I was at my home parish today, a beautiful old Italian church built originally by immigrants, praying with the help of my rosary beads before the Holy Sacrifice of the Mass. As I was contemplating the Nativity, I realized that the whole infancy narrative is shot through with suffering, a stark contrast to the infancy narrative of the Buddha which is presented as perfect, sanitary, bloodless, and painless.
There are of course joyful moments, such as with the gifts of the magi or the honor given the Christ-child by the shepherds. No doubt a quiet smile filled the faces of Mary and Joseph on more than one occasion, as it does for many parents on the birth of a child. The mere existence of a child is indeed cause for great joy!
Nonetheless, they suffered hardships on the way to Bethlehem, and more hardships once they arrived. Giving birth is, of course, its own set of sufferings; the act of giving birth is a suffering-for, an embrace of suffering so that one we love might have life. This act of suffering-for is followed inevitably by countless other acts of suffering-for as Mary and Joseph provide the Christ-child with food and shelter; the labor of their bodies, though different, involved suffering for the sake of the life of the child.
Their suffering was the suffering of love, a suffering born of lowering the self to lift up the beloved. This action of the suffering of love Mary and Joseph performed over and over again, suffering in their own ways as Jesus grew and was lost to them in Jerusalem, as he left to begin his public ministry, as he was betrayed by his disciple Judas Iscariot, as he was interrogated by the Sanhedrin, as he was scourged by the Roman soldiers, as he carried the heavy crushing weight of the cross, as he was nailed to the cross, and as he died upon the cross.
As the end of Jesus' earthly ministry drew closer, their suffering of love became not just a suffering-for, but also a suffering-with: compassion. They suffered the heartache of knowing that their beloved son was hurting, that he was on the road to death, and that he had died. They shed the tears of love for Jesus just as Jesus had shed the tears of love for Lazarus. Mary, his dear mother, suffered with him, her heart breaking for him even unto the foot of the cross.
The suffering of love is interwoven of suffering-for and suffering-with; so too was the sacrifice on the cross both an act of suffering for us and with us, a glorious passion which offered divine redemption and profound compassion which exemplified divine love. Love suffered unto death; it was both the suffering of Love and the suffering of love. The suffering of love which Mary and Joseph had undergone had found its end in the suffering of their child who had come to suffer and die for them and for all.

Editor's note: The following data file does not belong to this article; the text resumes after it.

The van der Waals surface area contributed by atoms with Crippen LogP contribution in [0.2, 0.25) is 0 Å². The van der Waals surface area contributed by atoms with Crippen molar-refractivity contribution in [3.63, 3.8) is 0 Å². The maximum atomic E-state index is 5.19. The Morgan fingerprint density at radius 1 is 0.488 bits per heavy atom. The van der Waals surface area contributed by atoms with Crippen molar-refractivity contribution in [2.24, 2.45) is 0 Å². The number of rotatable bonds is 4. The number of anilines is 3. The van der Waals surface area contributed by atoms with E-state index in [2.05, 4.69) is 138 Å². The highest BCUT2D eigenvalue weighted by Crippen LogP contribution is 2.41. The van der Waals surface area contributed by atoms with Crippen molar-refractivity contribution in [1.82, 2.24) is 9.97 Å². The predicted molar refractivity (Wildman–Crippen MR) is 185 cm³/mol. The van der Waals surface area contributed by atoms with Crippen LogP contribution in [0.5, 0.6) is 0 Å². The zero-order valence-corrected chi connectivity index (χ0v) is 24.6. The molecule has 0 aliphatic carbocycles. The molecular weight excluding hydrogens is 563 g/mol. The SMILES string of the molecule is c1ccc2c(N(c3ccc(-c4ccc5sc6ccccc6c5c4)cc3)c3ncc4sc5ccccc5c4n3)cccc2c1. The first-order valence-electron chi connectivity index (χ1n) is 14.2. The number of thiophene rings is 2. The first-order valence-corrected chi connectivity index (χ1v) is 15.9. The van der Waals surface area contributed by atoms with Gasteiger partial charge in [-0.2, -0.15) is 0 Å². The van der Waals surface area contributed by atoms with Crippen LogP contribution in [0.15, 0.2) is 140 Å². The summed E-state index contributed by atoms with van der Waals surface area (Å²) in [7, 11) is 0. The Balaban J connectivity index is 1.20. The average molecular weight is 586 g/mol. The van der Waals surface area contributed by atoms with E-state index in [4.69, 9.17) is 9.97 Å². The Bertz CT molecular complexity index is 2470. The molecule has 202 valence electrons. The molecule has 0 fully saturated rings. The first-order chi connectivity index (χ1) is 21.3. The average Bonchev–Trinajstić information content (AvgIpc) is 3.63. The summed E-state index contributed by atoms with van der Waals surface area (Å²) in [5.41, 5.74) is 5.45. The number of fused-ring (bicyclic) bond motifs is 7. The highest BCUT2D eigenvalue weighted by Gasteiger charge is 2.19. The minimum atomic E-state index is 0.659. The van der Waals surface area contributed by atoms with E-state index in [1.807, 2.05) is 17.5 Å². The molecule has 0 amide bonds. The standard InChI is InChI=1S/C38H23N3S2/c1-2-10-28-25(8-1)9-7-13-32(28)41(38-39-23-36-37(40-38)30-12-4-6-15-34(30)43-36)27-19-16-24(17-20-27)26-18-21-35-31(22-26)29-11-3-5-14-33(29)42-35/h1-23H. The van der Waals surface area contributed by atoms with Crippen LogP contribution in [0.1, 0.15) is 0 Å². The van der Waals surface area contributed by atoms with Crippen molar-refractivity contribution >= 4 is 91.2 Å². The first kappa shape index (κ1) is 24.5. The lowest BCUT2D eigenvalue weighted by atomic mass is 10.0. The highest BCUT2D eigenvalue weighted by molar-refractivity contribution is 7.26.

The sacrifice on the cross was the climax of the suffering of Love, and the descent into Hell a triumph of Love; it was by the suffering of Love that Love triumphed over the grave so that we might have life eternal in the embrace of divine love. It is in embracing suffering that Christ loved to death the very sting of death, in His divine mercy granting us an invitation into the divine household as adopted children of God. We who would have life eternal must follow Christ, uniting ourselves with Him in practicing the suffering of love; we must take up our own cross of suffering and bear it with love as He bore our sins with love on His cross.
Just as Christ's entire life was an act of suffering-for and suffering-with His beloved flock, so too our entire lives must become an act of suffering-for and suffering-with His least brothers and sisters among His flock. This is the narrow way, the via dolorosa which we must travel to find our heavenly home. In embracing suffering, we unite ourselves ever more with Christ who suffered unto death on the cross that we might have life, and have it abundantly, thus accepting the gift of the triumph of Love.
Christ's life was God's song of love to all His children, a song in which Mary participated in a special way as she suffered to bring Love into the world, as she suffered to nurture Love as He encountered the world, as she suffered to support the mission of Love, and as she wept for the death of Love. The Suffering of Love is inseparable from Mary's suffering of love, from her acceptance of the suffering she would endure for her entire life for the sake of the Life of Love. She lived the life of love, showing us most profoundly how to joyfully accept Christ into our own lives, even at the cost of suffering.
The acts of giving birth and accepting death for the sake of others are inextricably bound up with one another by way of suffering embraced for the sake of life; this suffering so that another might have life is the suffering of love, the most worthy kind of suffering and the most worthy kind of love united in their power to separate us from all that is not of divine love and unite us with all that is of the divine Love.
By embracing the suffering of love, we accept the gift graciously offered to us by the Suffering of Love so that we might have life eternal in the divine household. By embracing the suffering of love, we understand that the Incarnation is the Suffering of Love just as the Crucifixion is the Suffering of Love, that they are an embrace of suffering by God which leads to life just as our own embrace of suffering with others and for the love of others leads to life eternal.
By embracing the suffering of love, we love to death the cause of our suffering: all those things to which we cling that are not notes in the song of divine love, that do not lift our voice to join the song of divine love, that do not carry our hearts to the Lord on the song of divine love.
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